There’s yet another big announcement in the news about “tech for Baby Boomers” and surprise, it’s all about tracking meds, exercise, and doctors. [Read more…]
A couple days ago my Timeline and Activity Log on Facebook disappeared. Three years of posts, links, and interaction erased! All that remained of me on FB were my About page and photos. I was outraged! I was in despair! So much of my life history zapped into nothingness. How dare they! (Ha ha. Like Facebook owes me anything. A good wake-up call.)
Silver Lining #1
Soon, I got my brains back. I remembered that as a Boomer, I grew up without any of this electronic crap. How important was it, really? Sure, if the photos were ever lost, that would be a bummer, but with digital photography, I’ve got so many photos on my hard drive right now, would I even notice?
Silver Lining #2
But all that Internet history erased, lost as a historical record. I would never be able to back and access it again. And then I thought – Really? Would I ever have done that, seriously? And don’t I feel better to have that big chunk of data scrubbed from their data base? Kind of a relief, even though I’m not one to post topless photos of myself smoking a bong. But still. Clean slate!
Silver Lining #3
Have you ever wondered what you’d do if one of your networks became unusable, say they started charging or went belly-up or redesigned the site in a way that you hated?
When I thought FB erased me, I quickly made an alternate plan. I would leave my page intact, but add a referral to my profile on Google+, LinkedIn, or somewhere else. Who cares where? There’ll always be a place to “live” on the Internet.
Because here’s another stupid situation that suddenly provides a brilliant solution: Have you ever felt frustrated that you’re connecting with the same people on multiple networks? (i.e. Twitter, FB, LinkedIn, Pinterest, Goodreads, Google+, etc.)? Doesn’t it seem like overkill? What good is all that duplication?
However, it could be useful, because if you left one platform, you could go somewhere else and most of your friends would still be in touch with you. (If you’re one of those people with 20,000 Twitter followers, I’m sorry. I guess.)
Maybe that’s how this saturation of social networking is going to end up. The people who really like what we have to say, or want to keep up with what we’re doing, will always be with us. The rest? They’ll churn and reattach, to us somehow, or to someone else.
The upside of all this crazy profusion of platforms is we’re all cross-networking. And the result of that? I think we become our own presence, our own brand. If one platform is sold or shuts down or becomes a corporate asshole, we pivot to another. Our followers follow, because we’ve made it a point to be WORTH following. And life goes on. This, I think, is the future, and the only path to true independence as a web-reliant entrepreneur.
For what it’s worth, Facebook restored my life. And I just really don’t care.
Almost every time I buy something online, or subscribe to a service, or reveal that I am an alive person, I am encouraged to create an online account. I have accounts for my email and virus protection, utility companies and local library, credit cards, banks, blogs, Facebook, Twitter, LinkedIn, Norton, Kindle, Amazon, Office Depot and a whole bunch more.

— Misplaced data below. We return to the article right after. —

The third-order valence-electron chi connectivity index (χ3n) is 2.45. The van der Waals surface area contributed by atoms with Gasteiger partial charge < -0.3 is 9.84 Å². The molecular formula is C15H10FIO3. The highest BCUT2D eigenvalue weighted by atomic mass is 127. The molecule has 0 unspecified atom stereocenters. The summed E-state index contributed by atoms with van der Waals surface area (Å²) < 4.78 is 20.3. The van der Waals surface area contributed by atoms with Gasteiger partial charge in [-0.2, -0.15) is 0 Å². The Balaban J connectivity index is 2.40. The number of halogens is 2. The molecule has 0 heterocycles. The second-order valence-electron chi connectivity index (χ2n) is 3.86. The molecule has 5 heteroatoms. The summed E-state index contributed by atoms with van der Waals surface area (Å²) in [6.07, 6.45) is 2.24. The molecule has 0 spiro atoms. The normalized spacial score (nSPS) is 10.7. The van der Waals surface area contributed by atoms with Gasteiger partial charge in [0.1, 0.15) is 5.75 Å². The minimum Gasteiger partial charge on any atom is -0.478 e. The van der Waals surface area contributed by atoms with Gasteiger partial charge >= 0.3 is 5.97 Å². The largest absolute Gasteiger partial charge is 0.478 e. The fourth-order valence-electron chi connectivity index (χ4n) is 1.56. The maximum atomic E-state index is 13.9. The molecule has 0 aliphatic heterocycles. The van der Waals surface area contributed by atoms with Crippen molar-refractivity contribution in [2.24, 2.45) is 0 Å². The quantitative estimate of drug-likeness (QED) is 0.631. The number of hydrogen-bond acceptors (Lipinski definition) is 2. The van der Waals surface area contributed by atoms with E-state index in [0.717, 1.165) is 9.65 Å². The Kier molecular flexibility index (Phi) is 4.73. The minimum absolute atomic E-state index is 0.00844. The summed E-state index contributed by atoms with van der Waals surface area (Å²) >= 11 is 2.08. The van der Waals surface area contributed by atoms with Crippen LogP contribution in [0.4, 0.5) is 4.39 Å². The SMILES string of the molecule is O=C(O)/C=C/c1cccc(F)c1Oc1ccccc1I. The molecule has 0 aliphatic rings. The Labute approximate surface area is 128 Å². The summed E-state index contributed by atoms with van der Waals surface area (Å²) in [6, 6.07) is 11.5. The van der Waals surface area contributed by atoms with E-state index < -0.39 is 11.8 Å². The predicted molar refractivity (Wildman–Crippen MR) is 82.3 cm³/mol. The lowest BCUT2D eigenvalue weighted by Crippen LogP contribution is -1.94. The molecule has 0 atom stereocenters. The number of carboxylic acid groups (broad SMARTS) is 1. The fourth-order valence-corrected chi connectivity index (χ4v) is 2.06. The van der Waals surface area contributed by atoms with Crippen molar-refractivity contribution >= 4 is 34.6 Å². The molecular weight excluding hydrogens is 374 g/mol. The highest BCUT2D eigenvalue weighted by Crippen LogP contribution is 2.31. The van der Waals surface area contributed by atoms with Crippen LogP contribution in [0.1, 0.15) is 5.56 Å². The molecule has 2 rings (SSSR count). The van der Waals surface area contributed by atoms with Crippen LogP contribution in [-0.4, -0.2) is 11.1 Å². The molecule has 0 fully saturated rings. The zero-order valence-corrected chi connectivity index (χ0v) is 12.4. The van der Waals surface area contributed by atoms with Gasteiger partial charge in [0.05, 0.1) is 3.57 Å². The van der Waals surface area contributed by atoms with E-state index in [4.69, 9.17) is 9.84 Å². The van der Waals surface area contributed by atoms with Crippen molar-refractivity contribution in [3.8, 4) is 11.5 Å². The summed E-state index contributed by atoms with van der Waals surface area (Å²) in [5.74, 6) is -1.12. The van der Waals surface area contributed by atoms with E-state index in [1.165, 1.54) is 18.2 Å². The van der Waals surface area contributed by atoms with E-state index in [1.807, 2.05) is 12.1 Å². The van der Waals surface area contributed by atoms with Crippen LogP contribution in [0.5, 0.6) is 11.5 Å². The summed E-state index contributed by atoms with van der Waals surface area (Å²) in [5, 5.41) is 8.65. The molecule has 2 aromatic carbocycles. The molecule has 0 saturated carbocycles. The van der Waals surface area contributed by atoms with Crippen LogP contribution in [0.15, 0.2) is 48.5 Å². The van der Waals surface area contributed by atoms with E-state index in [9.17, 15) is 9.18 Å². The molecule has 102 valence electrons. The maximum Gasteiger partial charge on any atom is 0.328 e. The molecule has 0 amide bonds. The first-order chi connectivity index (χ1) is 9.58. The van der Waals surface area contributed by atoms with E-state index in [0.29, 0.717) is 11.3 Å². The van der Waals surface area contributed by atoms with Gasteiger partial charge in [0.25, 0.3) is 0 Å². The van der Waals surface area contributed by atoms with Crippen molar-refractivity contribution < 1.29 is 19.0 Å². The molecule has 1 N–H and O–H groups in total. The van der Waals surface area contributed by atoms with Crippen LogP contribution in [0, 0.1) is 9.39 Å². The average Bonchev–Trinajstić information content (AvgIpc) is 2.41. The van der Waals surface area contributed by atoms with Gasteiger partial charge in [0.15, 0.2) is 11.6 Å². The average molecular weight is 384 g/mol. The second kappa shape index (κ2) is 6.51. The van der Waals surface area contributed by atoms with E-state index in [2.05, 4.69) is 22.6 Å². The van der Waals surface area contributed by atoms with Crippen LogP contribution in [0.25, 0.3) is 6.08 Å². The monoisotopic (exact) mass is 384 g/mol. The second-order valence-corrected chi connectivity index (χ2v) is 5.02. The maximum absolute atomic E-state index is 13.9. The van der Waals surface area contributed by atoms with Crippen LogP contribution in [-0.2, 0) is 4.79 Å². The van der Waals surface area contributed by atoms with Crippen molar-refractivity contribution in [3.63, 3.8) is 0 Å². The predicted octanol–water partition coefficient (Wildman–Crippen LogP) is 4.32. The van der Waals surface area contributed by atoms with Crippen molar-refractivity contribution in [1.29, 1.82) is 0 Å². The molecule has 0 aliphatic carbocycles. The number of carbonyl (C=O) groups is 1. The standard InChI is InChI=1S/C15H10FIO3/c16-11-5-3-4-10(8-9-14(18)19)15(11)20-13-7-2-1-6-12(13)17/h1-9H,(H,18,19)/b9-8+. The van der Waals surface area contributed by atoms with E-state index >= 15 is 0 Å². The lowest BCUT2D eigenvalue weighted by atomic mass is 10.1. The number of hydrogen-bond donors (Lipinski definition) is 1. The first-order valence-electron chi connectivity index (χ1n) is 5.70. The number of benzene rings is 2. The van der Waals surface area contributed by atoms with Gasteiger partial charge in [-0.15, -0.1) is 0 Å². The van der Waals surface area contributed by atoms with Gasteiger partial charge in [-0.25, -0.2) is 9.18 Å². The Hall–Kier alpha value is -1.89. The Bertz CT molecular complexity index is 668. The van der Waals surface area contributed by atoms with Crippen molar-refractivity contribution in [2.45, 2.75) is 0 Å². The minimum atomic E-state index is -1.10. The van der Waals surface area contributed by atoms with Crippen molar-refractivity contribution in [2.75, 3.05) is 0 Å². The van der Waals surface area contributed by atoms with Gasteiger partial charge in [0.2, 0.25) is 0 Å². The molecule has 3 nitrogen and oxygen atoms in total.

This phenomenon is becoming unavoidable. When I tried to help Mom change her address with the DMV online, we had to create an account. Or when she tried to cancel the call waiting feature she didn’t ask for/doesn’t want? She had to create an account on TimeWarner.com. Either that or continue to jabber with ineffectual magpies at their 800 number, or go down to the local office and wait in line for forty-five minutes. Neither of which work. So you go online and create an account with a new username and password.
I have more than seventy user name/password combos.
I do not want any more.
Perhaps sensing you’re falling out of love with this process, some companies try to lure you back by letting you personalize a little sliver of their corporate website. They do this by tacking on the cutesy “my” to their web address (e.g. “myverizon” or “mytoyota” or “myfibroids.com.”) (Okay, I made that one up.) Some of them, like my local newspaper, even want you to create personal profiles. Pretty soon you won’t need Facebook. You’ll have “mypressenterprise.com/me”. Go ahead. Put that on your business card instead of a personal website. Wait, I think I’ll delete this blog. You can just go to my page at Frigidaire.
Many of them would like to make it even easier for you to log in by using your Facebook or Google UN/PW. Isn’t that nice of them? I’m sure it’s all on the up-and-up. Very secure.
I’m not a Luddite. I love new technology, but we might have achieved critical mass of ridiculousness, and now it’s time to stop and reassess. Does it make sense that corporations are firing all their humans and then programming software to act like employees? Who needs a bricks-and-mortar bank, store or library? You just go on the Internet and, with the help of a smug little voicebot, do it all yourself. Pretty soon we’ll be performing surgery on our own bodies. The only thing we’ll need is the proper user name and password.
Kindle readers can contact me at Lmspreen@gmail.com.